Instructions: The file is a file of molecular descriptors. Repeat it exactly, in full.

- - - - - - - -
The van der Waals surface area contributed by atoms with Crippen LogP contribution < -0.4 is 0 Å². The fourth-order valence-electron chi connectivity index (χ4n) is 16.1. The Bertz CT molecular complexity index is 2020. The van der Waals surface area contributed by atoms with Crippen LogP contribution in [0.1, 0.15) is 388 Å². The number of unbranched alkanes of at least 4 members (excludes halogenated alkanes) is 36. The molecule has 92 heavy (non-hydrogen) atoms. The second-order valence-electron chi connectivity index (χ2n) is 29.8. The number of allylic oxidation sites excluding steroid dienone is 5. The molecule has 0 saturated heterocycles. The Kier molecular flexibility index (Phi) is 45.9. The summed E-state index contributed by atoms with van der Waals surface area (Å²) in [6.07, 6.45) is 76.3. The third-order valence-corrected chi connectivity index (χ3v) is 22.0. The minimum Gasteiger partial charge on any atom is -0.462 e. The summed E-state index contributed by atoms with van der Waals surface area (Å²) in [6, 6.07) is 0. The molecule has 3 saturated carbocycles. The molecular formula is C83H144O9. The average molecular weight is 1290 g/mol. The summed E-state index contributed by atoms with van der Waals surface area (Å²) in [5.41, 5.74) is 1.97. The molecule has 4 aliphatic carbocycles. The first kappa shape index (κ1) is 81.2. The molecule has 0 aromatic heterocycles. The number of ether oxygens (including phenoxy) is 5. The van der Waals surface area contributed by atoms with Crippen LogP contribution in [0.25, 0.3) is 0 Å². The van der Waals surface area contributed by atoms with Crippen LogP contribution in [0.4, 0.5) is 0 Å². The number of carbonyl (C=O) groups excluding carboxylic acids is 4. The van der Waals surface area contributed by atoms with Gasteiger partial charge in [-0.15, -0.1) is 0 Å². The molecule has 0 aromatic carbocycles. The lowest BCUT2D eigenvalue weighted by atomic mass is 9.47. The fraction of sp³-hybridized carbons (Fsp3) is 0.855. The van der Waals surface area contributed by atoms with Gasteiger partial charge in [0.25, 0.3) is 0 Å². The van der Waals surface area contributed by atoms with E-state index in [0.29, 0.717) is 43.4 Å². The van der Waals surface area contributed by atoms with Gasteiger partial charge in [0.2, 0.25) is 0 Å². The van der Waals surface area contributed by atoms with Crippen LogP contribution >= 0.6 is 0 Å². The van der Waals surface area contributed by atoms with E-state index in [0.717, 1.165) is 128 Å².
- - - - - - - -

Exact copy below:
The van der Waals surface area contributed by atoms with Crippen LogP contribution < -0.4 is 0 Å². The fourth-order valence-electron chi connectivity index (χ4n) is 16.1. The Bertz CT molecular complexity index is 2020. The van der Waals surface area contributed by atoms with Crippen LogP contribution in [0.1, 0.15) is 388 Å². The number of unbranched alkanes of at least 4 members (excludes halogenated alkanes) is 36. The molecule has 92 heavy (non-hydrogen) atoms. The second-order valence-electron chi connectivity index (χ2n) is 29.8. The number of allylic oxidation sites excluding steroid dienone is 5. The molecule has 0 saturated heterocycles. The Kier molecular flexibility index (Phi) is 45.9. The summed E-state index contributed by atoms with van der Waals surface area (Å²) in [6.07, 6.45) is 76.3. The third-order valence-corrected chi connectivity index (χ3v) is 22.0. The minimum Gasteiger partial charge on any atom is -0.462 e. The summed E-state index contributed by atoms with van der Waals surface area (Å²) in [6, 6.07) is 0. The molecule has 3 saturated carbocycles. The molecular formula is C83H144O9. The average molecular weight is 1290 g/mol. The summed E-state index contributed by atoms with van der Waals surface area (Å²) in [5.41, 5.74) is 1.97. The molecule has 4 aliphatic carbocycles. The first kappa shape index (κ1) is 81.2. The molecule has 0 aromatic heterocycles. The number of ether oxygens (including phenoxy) is 5. The van der Waals surface area contributed by atoms with Crippen LogP contribution in [0.25, 0.3) is 0 Å². The van der Waals surface area contributed by atoms with Crippen LogP contribution in [0.4, 0.5) is 0 Å². The number of carbonyl (C=O) groups excluding carboxylic acids is 4. The van der Waals surface area contributed by atoms with Gasteiger partial charge in [-0.15, -0.1) is 0 Å². The molecule has 0 aromatic carbocycles. The lowest BCUT2D eigenvalue weighted by atomic mass is 9.47. The fraction of sp³-hybridized carbons (Fsp3) is 0.855. The van der Waals surface area contributed by atoms with Gasteiger partial charge in [0.25, 0.3) is 0 Å². The van der Waals surface area contributed by atoms with E-state index in [0.29, 0.717) is 43.4 Å². The van der Waals surface area contributed by atoms with Gasteiger partial charge in [0.2, 0.25) is 0 Å². The van der Waals surface area contributed by atoms with Crippen LogP contribution >= 0.6 is 0 Å². The van der Waals surface area contributed by atoms with E-state index in [0.717, 1.165) is 128 Å².